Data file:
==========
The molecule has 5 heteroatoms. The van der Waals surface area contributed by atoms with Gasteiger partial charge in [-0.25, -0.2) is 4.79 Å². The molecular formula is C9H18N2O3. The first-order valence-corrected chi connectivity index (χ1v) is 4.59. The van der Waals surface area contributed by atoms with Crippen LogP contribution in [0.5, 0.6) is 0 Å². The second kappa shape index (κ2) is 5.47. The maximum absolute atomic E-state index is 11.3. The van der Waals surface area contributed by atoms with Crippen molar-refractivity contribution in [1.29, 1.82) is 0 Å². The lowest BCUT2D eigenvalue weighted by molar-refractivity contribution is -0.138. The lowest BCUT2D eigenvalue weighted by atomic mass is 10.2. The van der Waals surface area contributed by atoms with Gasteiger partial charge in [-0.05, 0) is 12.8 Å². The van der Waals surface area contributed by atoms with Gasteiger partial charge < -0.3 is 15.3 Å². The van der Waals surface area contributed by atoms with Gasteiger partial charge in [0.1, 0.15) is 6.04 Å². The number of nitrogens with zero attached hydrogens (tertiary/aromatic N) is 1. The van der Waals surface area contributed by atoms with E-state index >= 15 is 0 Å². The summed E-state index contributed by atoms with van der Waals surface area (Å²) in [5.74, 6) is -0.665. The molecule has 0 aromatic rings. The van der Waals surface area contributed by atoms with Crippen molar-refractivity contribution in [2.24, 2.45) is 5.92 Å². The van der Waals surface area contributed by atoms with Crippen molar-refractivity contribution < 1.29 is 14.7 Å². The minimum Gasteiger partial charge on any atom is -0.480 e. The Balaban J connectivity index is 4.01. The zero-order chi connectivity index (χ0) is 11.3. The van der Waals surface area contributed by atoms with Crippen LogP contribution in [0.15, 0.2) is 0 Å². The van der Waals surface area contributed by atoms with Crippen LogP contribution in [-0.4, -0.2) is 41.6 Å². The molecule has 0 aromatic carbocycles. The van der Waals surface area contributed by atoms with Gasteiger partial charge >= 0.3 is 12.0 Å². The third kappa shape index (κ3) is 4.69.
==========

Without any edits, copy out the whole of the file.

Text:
The molecule has 5 heteroatoms. The van der Waals surface area contributed by atoms with Gasteiger partial charge in [-0.25, -0.2) is 4.79 Å². The molecular formula is C9H18N2O3. The first-order valence-corrected chi connectivity index (χ1v) is 4.59. The van der Waals surface area contributed by atoms with Crippen LogP contribution in [0.5, 0.6) is 0 Å². The second kappa shape index (κ2) is 5.47. The maximum absolute atomic E-state index is 11.3. The van der Waals surface area contributed by atoms with Crippen molar-refractivity contribution in [1.29, 1.82) is 0 Å². The lowest BCUT2D eigenvalue weighted by molar-refractivity contribution is -0.138. The lowest BCUT2D eigenvalue weighted by atomic mass is 10.2. The van der Waals surface area contributed by atoms with Gasteiger partial charge in [-0.05, 0) is 12.8 Å². The van der Waals surface area contributed by atoms with Gasteiger partial charge < -0.3 is 15.3 Å². The van der Waals surface area contributed by atoms with Gasteiger partial charge in [0.1, 0.15) is 6.04 Å². The number of nitrogens with zero attached hydrogens (tertiary/aromatic N) is 1. The van der Waals surface area contributed by atoms with E-state index >= 15 is 0 Å². The summed E-state index contributed by atoms with van der Waals surface area (Å²) in [5.74, 6) is -0.665. The molecule has 0 aromatic rings. The van der Waals surface area contributed by atoms with Crippen molar-refractivity contribution in [2.24, 2.45) is 5.92 Å². The van der Waals surface area contributed by atoms with Crippen molar-refractivity contribution < 1.29 is 14.7 Å². The minimum Gasteiger partial charge on any atom is -0.480 e. The Balaban J connectivity index is 4.01. The zero-order chi connectivity index (χ0) is 11.3. The van der Waals surface area contributed by atoms with Crippen LogP contribution in [0.15, 0.2) is 0 Å². The van der Waals surface area contributed by atoms with Crippen LogP contribution in [-0.4, -0.2) is 41.6 Å². The molecule has 0 aromatic carbocycles. The van der Waals surface area contributed by atoms with Gasteiger partial charge >= 0.3 is 12.0 Å². The third kappa shape index (κ3) is 4.69.